There are few subjects that can divide Catholics as quickly as musical preference. Quite literally, in most American parishes, there are at least two prevalent forms of music to appease two camps – usually referred to as “traditional” and “contemporary” – with many parishes also tossing into the mix a Spanish Mass and a Saturday evening vigil or early Sunday morning music-less Mass for the time-conscious. Worship style has become a commodity, and it's an idea reinforced by the services of our Protestant brethren in many places.
But increasingly today, the idea of true worship – not as a commodity but as a place of deep communal prayer – is become a much sought-after ideal: the possibility that music used at Mass could transcend style and draw all who participate into the highest state of worship. The cases for various types of music abound, but here we're simply suggesting it's time to take a closer look at what we are singing.
Some instances of questionable doctrinal content aside, much of the music published in the last 50 years that is widely used in Catholic Masses today lacks the richness of spiritual depth and beauty that is contained in more ancient pieces. Any musician who has read the Church documents and guidelines for music in the Liturgy (Sacrosanctum Concilium, Musica Sacram*) might be wondering why organ and chant are constantly mentioned, almost without a second thought about something else being used instead, except where the exceptions are clearly stated. Without at all suggesting a ban on any instrument or musical style, shouldn't we be asking the question "why isn't the normative practice in the documents the normative practice in our parishes?" or from another angle, "why has the exception become the rule?" Many of us have grown comfortable and familiar with what we have practiced for years, and change doesn't come easily. "The Church did away with Latin and chant." How many times have we heard this myth? In light of this popular misconception, it is particularly interesting to see the surging popularity of these elements among the youngest demographics in the Church. It makes one wonder how exactly the radical change in music after Vatican II happened so quickly.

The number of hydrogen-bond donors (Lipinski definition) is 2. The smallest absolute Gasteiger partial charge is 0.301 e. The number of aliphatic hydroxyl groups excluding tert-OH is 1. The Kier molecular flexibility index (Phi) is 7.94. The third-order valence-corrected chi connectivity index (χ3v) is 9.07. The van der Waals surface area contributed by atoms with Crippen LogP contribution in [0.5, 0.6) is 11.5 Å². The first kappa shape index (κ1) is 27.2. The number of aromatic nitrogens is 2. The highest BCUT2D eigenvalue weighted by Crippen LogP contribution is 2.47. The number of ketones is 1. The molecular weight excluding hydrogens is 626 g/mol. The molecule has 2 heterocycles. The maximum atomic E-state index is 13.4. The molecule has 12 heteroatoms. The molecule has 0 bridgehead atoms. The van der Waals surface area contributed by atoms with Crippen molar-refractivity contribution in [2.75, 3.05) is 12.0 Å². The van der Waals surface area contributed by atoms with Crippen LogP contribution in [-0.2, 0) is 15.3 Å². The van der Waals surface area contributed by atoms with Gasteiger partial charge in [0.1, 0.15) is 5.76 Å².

In her five-part article published in the Adoremus Bulletin called “Buried Treasure,” Susan Benofy gives a great account of this development, including the tragic circumstances surrounding the release of the Graduale Simplex (Simple Gradual). Read more about that here. This liturgical music resource, while intended to serve as a simpler version of the Church's official song book to make chant more widely available and accessible, hardly made a wave in a liturgical landscape bursting with enthusiasm for what was perceived as a collective dismissal of previous rules and traditions. Published in 1967 well after the writing was on the wall about where liturgical music was headin